In Heller, Stevens discusses 19th century jurisprudence re the 2nd:
Stevens also disagrees with Scalia's interpretation of Cruikshank:
And Stevens goes on to write that this really wasn't even at issue before:
First of all, Stevens couldn't get 4 other votes, so it is persuasive, but only to those already predisposed.
Even if, for a moment, I thought civilian disarmament was a good idea, I would be forced to concede that a set of amendments - clearly to protect individuals and states from a potentially overreaching federal government - would mean what the plain language of the operative clause "the right of the people to keep and bear arms, shall not be infringed" meant. It cannot mean anything other than that.
The, frankly ridiculous, contortions required to argue that it really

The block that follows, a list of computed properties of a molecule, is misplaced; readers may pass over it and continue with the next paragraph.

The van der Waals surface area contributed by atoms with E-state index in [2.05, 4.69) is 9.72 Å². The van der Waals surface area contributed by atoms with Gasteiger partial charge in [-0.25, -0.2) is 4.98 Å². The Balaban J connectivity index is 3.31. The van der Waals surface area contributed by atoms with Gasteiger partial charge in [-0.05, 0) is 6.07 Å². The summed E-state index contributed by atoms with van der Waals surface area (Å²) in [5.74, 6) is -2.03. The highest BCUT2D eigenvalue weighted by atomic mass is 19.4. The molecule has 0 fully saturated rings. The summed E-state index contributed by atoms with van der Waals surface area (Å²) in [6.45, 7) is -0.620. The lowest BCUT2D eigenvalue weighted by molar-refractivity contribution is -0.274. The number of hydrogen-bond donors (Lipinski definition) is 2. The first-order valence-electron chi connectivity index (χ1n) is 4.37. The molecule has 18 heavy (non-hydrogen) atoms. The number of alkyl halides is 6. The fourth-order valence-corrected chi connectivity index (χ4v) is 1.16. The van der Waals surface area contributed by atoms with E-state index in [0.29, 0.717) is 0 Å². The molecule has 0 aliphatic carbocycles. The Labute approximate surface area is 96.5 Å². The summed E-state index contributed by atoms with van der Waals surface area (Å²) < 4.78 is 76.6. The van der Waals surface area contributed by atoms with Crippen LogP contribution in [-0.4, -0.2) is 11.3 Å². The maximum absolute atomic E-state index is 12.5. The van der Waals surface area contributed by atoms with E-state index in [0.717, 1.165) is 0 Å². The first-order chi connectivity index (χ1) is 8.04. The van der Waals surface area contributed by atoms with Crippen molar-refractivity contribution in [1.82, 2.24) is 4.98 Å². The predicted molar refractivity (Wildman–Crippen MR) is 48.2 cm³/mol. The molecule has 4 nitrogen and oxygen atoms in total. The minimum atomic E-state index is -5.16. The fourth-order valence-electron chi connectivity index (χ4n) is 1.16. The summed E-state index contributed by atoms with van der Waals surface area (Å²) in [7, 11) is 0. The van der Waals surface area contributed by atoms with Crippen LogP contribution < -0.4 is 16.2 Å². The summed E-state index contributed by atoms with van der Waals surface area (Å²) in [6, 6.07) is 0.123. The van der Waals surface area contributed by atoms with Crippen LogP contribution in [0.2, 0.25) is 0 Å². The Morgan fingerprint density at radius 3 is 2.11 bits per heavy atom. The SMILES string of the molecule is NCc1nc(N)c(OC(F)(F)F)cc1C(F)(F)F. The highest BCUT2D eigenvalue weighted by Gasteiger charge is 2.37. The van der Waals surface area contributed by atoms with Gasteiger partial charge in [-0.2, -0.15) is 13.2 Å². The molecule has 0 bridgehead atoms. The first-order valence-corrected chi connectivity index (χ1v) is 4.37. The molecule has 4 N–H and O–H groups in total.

meant is that the government is allowed to keep weapons are unseemly and distasteful - and ultimately not very persuasive.
Really? In a "Bill of Rights", in there with protection of the people to worship freely, freedom to assemble and petition for redress, freedom from unlawful search and seizure of their person, papers, property, freedom to not be compelled to give testimony against themselves, etc., etc., etc., "But, oh, that second one is damned inconvenient, so it must mean something other than what it says about no infringement on 'the right of the people to keep and bear arms' - what about that militia stuff in the beginning - that must mean the National Guard and stuff like that. So, yeah - let's go with that - it really
just means that the military and law enforcement can have guns not 'the people', though it technically does say 'the people'."
Distasteful and unpersuasive.
This post was edited on 1/16 at 12:35 pm